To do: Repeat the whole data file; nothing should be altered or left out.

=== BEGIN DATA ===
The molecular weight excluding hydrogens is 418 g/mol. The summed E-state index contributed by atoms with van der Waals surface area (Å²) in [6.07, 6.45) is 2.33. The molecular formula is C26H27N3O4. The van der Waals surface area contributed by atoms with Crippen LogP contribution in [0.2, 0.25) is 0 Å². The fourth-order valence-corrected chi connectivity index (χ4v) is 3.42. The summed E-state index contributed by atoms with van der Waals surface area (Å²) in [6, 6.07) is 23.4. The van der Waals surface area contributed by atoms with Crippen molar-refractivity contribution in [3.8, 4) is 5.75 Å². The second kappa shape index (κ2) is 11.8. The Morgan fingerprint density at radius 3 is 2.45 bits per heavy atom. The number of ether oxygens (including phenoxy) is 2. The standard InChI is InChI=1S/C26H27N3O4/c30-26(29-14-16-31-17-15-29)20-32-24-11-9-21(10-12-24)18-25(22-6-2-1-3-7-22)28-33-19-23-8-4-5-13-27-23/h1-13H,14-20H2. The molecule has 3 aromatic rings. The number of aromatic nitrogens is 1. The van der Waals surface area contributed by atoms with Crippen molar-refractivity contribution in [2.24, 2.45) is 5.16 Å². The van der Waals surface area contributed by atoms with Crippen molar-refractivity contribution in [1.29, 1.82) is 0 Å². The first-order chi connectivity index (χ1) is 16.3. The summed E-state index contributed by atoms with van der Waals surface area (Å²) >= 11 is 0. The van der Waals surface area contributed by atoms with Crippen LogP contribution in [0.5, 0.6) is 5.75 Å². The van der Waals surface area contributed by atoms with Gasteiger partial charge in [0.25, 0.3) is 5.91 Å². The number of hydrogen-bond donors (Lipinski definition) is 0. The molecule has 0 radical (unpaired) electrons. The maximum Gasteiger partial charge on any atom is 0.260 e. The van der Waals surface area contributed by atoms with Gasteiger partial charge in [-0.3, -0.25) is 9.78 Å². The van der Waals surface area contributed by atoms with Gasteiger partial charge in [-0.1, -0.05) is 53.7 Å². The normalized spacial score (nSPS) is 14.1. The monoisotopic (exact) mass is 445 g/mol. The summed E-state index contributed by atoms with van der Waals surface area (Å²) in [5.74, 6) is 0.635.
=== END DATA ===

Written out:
The molecular weight excluding hydrogens is 418 g/mol. The summed E-state index contributed by atoms with van der Waals surface area (Å²) in [6.07, 6.45) is 2.33. The molecular formula is C26H27N3O4. The van der Waals surface area contributed by atoms with Crippen LogP contribution in [0.2, 0.25) is 0 Å². The fourth-order valence-corrected chi connectivity index (χ4v) is 3.42. The summed E-state index contributed by atoms with van der Waals surface area (Å²) in [6, 6.07) is 23.4. The van der Waals surface area contributed by atoms with Crippen molar-refractivity contribution in [3.8, 4) is 5.75 Å². The second kappa shape index (κ2) is 11.8. The Morgan fingerprint density at radius 3 is 2.45 bits per heavy atom. The number of ether oxygens (including phenoxy) is 2. The standard InChI is InChI=1S/C26H27N3O4/c30-26(29-14-16-31-17-15-29)20-32-24-11-9-21(10-12-24)18-25(22-6-2-1-3-7-22)28-33-19-23-8-4-5-13-27-23/h1-13H,14-20H2. The molecule has 3 aromatic rings. The number of aromatic nitrogens is 1. The van der Waals surface area contributed by atoms with Crippen molar-refractivity contribution in [2.24, 2.45) is 5.16 Å². The van der Waals surface area contributed by atoms with Crippen molar-refractivity contribution in [1.29, 1.82) is 0 Å². The first-order chi connectivity index (χ1) is 16.3. The summed E-state index contributed by atoms with van der Waals surface area (Å²) >= 11 is 0. The van der Waals surface area contributed by atoms with Crippen LogP contribution in [0.5, 0.6) is 5.75 Å². The van der Waals surface area contributed by atoms with Gasteiger partial charge in [0.25, 0.3) is 5.91 Å². The number of hydrogen-bond donors (Lipinski definition) is 0. The molecule has 0 radical (unpaired) electrons. The maximum Gasteiger partial charge on any atom is 0.260 e. The van der Waals surface area contributed by atoms with Gasteiger partial charge in [-0.3, -0.25) is 9.78 Å². The van der Waals surface area contributed by atoms with Gasteiger partial charge in [-0.1, -0.05) is 53.7 Å². The normalized spacial score (nSPS) is 14.1. The monoisotopic (exact) mass is 445 g/mol. The summed E-state index contributed by atoms with van der Waals surface area (Å²) in [5.74, 6) is 0.635.